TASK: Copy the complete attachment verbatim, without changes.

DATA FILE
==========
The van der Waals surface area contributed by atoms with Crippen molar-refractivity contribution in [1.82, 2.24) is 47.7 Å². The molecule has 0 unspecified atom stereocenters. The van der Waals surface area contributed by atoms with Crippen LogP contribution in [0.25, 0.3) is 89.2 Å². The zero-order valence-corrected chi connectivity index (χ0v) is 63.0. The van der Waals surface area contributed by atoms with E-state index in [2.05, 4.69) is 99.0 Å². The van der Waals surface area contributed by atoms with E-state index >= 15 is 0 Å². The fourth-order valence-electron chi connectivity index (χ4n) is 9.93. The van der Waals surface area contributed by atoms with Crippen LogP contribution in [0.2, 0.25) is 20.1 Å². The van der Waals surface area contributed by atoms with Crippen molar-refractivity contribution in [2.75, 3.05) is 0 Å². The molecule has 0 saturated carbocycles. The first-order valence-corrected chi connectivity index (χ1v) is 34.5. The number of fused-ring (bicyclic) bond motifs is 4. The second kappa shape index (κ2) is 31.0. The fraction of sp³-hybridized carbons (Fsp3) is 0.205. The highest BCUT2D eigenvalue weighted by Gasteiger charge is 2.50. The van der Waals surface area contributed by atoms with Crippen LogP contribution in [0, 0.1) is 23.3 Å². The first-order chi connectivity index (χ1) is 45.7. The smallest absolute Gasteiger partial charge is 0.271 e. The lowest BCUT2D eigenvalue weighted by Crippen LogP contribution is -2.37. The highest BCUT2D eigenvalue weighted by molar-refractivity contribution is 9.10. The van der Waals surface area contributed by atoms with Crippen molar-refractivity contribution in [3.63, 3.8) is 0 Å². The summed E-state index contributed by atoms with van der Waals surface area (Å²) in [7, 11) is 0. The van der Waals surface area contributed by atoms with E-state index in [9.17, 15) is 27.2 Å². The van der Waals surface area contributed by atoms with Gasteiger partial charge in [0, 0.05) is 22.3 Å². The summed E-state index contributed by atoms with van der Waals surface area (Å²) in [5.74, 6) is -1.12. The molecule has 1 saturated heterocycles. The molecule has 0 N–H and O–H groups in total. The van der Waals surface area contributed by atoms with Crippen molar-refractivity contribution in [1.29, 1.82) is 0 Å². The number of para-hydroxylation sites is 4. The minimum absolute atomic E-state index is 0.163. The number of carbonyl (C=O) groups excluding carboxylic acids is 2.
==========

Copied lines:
The van der Waals surface area contributed by atoms with Crippen molar-refractivity contribution in [1.82, 2.24) is 47.7 Å². The molecule has 0 unspecified atom stereocenters. The van der Waals surface area contributed by atoms with Crippen LogP contribution in [0.25, 0.3) is 89.2 Å². The zero-order valence-corrected chi connectivity index (χ0v) is 63.0. The van der Waals surface area contributed by atoms with E-state index in [2.05, 4.69) is 99.0 Å². The van der Waals surface area contributed by atoms with E-state index >= 15 is 0 Å². The fourth-order valence-electron chi connectivity index (χ4n) is 9.93. The van der Waals surface area contributed by atoms with Crippen LogP contribution in [0.2, 0.25) is 20.1 Å². The van der Waals surface area contributed by atoms with Crippen molar-refractivity contribution in [2.75, 3.05) is 0 Å². The molecule has 0 saturated carbocycles. The first-order valence-corrected chi connectivity index (χ1v) is 34.5. The number of fused-ring (bicyclic) bond motifs is 4. The second kappa shape index (κ2) is 31.0. The fraction of sp³-hybridized carbons (Fsp3) is 0.205. The highest BCUT2D eigenvalue weighted by Gasteiger charge is 2.50. The van der Waals surface area contributed by atoms with Crippen LogP contribution in [0, 0.1) is 23.3 Å². The first-order chi connectivity index (χ1) is 45.7. The smallest absolute Gasteiger partial charge is 0.271 e. The lowest BCUT2D eigenvalue weighted by Crippen LogP contribution is -2.37. The highest BCUT2D eigenvalue weighted by molar-refractivity contribution is 9.10. The van der Waals surface area contributed by atoms with Crippen molar-refractivity contribution in [3.63, 3.8) is 0 Å². The summed E-state index contributed by atoms with van der Waals surface area (Å²) in [7, 11) is 0. The van der Waals surface area contributed by atoms with E-state index in [9.17, 15) is 27.2 Å². The van der Waals surface area contributed by atoms with Gasteiger partial charge in [0, 0.05) is 22.3 Å². The summed E-state index contributed by atoms with van der Waals surface area (Å²) in [5.74, 6) is -1.12. The molecule has 1 saturated heterocycles. The molecule has 0 N–H and O–H groups in total. The van der Waals surface area contributed by atoms with Crippen molar-refractivity contribution in [1.29, 1.82) is 0 Å². The number of para-hydroxylation sites is 4. The minimum absolute atomic E-state index is 0.163. The number of carbonyl (C=O) groups excluding carboxylic acids is 2.